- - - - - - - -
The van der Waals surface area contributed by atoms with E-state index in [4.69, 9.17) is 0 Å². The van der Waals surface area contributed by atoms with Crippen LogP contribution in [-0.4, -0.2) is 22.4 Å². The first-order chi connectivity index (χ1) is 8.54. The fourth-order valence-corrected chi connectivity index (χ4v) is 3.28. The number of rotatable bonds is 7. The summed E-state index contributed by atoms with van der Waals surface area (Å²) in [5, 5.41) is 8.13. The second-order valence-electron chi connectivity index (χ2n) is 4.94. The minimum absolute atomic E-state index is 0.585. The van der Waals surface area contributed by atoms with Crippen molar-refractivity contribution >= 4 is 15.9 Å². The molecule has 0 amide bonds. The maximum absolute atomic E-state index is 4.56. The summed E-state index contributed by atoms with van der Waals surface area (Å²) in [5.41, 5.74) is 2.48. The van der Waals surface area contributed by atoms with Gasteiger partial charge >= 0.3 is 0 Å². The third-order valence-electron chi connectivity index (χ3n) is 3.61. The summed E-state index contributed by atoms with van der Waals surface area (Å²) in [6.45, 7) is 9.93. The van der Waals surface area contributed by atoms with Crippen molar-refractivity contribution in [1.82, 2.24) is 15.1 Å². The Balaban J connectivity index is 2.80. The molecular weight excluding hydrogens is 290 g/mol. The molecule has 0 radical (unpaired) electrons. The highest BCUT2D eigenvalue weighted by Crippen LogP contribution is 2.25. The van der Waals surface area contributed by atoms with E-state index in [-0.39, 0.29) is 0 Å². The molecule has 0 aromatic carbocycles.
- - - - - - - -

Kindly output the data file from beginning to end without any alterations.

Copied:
The van der Waals surface area contributed by atoms with E-state index in [4.69, 9.17) is 0 Å². The van der Waals surface area contributed by atoms with Crippen LogP contribution in [-0.4, -0.2) is 22.4 Å². The first-order chi connectivity index (χ1) is 8.54. The fourth-order valence-corrected chi connectivity index (χ4v) is 3.28. The number of rotatable bonds is 7. The summed E-state index contributed by atoms with van der Waals surface area (Å²) in [5, 5.41) is 8.13. The second-order valence-electron chi connectivity index (χ2n) is 4.94. The minimum absolute atomic E-state index is 0.585. The van der Waals surface area contributed by atoms with Crippen molar-refractivity contribution >= 4 is 15.9 Å². The molecule has 0 amide bonds. The maximum absolute atomic E-state index is 4.56. The summed E-state index contributed by atoms with van der Waals surface area (Å²) in [5.41, 5.74) is 2.48. The van der Waals surface area contributed by atoms with Gasteiger partial charge >= 0.3 is 0 Å². The third-order valence-electron chi connectivity index (χ3n) is 3.61. The summed E-state index contributed by atoms with van der Waals surface area (Å²) in [6.45, 7) is 9.93. The van der Waals surface area contributed by atoms with Crippen molar-refractivity contribution in [1.82, 2.24) is 15.1 Å². The Balaban J connectivity index is 2.80. The molecular weight excluding hydrogens is 290 g/mol. The molecule has 0 radical (unpaired) electrons. The highest BCUT2D eigenvalue weighted by Crippen LogP contribution is 2.25. The van der Waals surface area contributed by atoms with E-state index in [-0.39, 0.29) is 0 Å². The molecule has 0 aromatic carbocycles.